by Heinz Gärtner
Under some circumstances, the concept of neutrality could serve as a model for Central and Eastern European states. During the Cold War, neutral states managed to stay out of the spheres of influence created by the two military superpowers. There have been suggestions to create a “neutral belt” in the new Eastern Europe that has emerged between the EU/NATO and Russia. Neutrality could be a sustainable conceptual option also for the future. As a diplomatic solution, the Austrian model could be an interesting alternative for Ukraine. In its neutrality law of 1955, Austria agreed not to join a military alliance and not to allow any foreign military bases on its territory. Austria quickly adopted Western values and started a process of integration in the market economy, which eventually led to its accession to the European Union in the 1990s. This development was accepted by the Soviet Union, mainly because Austria did not become a member of NATO. A guarantee that Ukraine will not join a military alliance based on international law might be acceptable for Russia and Ukraine and its neighbors. In addition to affirming Austrian neutrality, the Austrian State Treaty also guaranteed that Austria would not join a new union with Germany (Anschluss), as had happened in 1938. Such a prohibition for Ukraine or parts of it, together with neutrality, could guarantee the unity of Ukraine if subsequently no foreign troops or militias would be deployed or active on Ukrainian soil. The same model of neutrality could be an interesting solution for Georgia. It could result in the withdrawal of all Russian troops from Georgia, including the provinces of South Ossetia and Abkhazia, which declared independence from Georgia. Moldova, which declared itself neutral in its constitution, could also consider a neutral status based on international law.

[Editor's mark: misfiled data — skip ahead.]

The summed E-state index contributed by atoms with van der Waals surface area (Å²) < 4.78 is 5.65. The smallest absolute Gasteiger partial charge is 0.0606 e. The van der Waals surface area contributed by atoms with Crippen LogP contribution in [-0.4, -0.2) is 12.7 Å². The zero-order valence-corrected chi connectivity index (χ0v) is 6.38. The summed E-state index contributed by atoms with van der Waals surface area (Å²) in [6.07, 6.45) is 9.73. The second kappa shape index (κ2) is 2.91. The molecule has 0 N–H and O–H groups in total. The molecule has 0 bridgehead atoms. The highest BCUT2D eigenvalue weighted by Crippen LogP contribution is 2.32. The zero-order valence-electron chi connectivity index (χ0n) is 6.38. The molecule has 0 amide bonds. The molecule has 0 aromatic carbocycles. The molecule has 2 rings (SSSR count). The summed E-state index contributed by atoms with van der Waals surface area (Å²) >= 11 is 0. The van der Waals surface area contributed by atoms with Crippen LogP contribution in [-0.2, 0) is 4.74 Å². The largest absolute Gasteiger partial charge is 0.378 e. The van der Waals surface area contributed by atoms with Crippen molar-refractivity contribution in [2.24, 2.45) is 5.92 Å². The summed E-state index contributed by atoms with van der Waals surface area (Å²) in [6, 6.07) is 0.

Find the full article by Heinz Gärtner here.